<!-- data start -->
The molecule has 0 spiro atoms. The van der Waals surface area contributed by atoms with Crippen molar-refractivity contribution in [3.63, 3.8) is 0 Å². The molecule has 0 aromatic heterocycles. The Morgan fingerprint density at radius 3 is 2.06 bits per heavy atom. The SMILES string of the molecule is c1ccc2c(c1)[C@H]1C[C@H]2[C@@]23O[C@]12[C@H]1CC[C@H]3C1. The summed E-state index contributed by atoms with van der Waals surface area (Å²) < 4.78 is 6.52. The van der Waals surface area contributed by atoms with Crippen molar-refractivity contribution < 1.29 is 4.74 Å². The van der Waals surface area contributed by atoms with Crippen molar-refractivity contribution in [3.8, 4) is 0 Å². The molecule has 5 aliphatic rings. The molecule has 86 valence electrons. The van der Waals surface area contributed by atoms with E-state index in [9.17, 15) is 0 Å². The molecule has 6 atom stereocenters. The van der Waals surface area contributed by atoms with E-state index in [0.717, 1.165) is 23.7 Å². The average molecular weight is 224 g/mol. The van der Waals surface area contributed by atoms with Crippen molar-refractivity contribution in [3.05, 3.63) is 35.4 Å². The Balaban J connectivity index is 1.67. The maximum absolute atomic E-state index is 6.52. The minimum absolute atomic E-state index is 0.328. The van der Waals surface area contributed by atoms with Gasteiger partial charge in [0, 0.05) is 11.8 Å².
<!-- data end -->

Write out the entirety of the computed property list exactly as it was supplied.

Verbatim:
The molecule has 0 spiro atoms. The van der Waals surface area contributed by atoms with Crippen molar-refractivity contribution in [3.63, 3.8) is 0 Å². The molecule has 0 aromatic heterocycles. The Morgan fingerprint density at radius 3 is 2.06 bits per heavy atom. The SMILES string of the molecule is c1ccc2c(c1)[C@H]1C[C@H]2[C@@]23O[C@]12[C@H]1CC[C@H]3C1. The summed E-state index contributed by atoms with van der Waals surface area (Å²) < 4.78 is 6.52. The van der Waals surface area contributed by atoms with Crippen molar-refractivity contribution < 1.29 is 4.74 Å². The van der Waals surface area contributed by atoms with Crippen molar-refractivity contribution in [3.8, 4) is 0 Å². The molecule has 5 aliphatic rings. The molecule has 86 valence electrons. The van der Waals surface area contributed by atoms with E-state index in [9.17, 15) is 0 Å². The molecule has 6 atom stereocenters. The van der Waals surface area contributed by atoms with E-state index in [0.717, 1.165) is 23.7 Å². The average molecular weight is 224 g/mol. The van der Waals surface area contributed by atoms with Crippen molar-refractivity contribution in [3.05, 3.63) is 35.4 Å². The Balaban J connectivity index is 1.67. The maximum absolute atomic E-state index is 6.52. The minimum absolute atomic E-state index is 0.328. The van der Waals surface area contributed by atoms with Gasteiger partial charge in [0, 0.05) is 11.8 Å².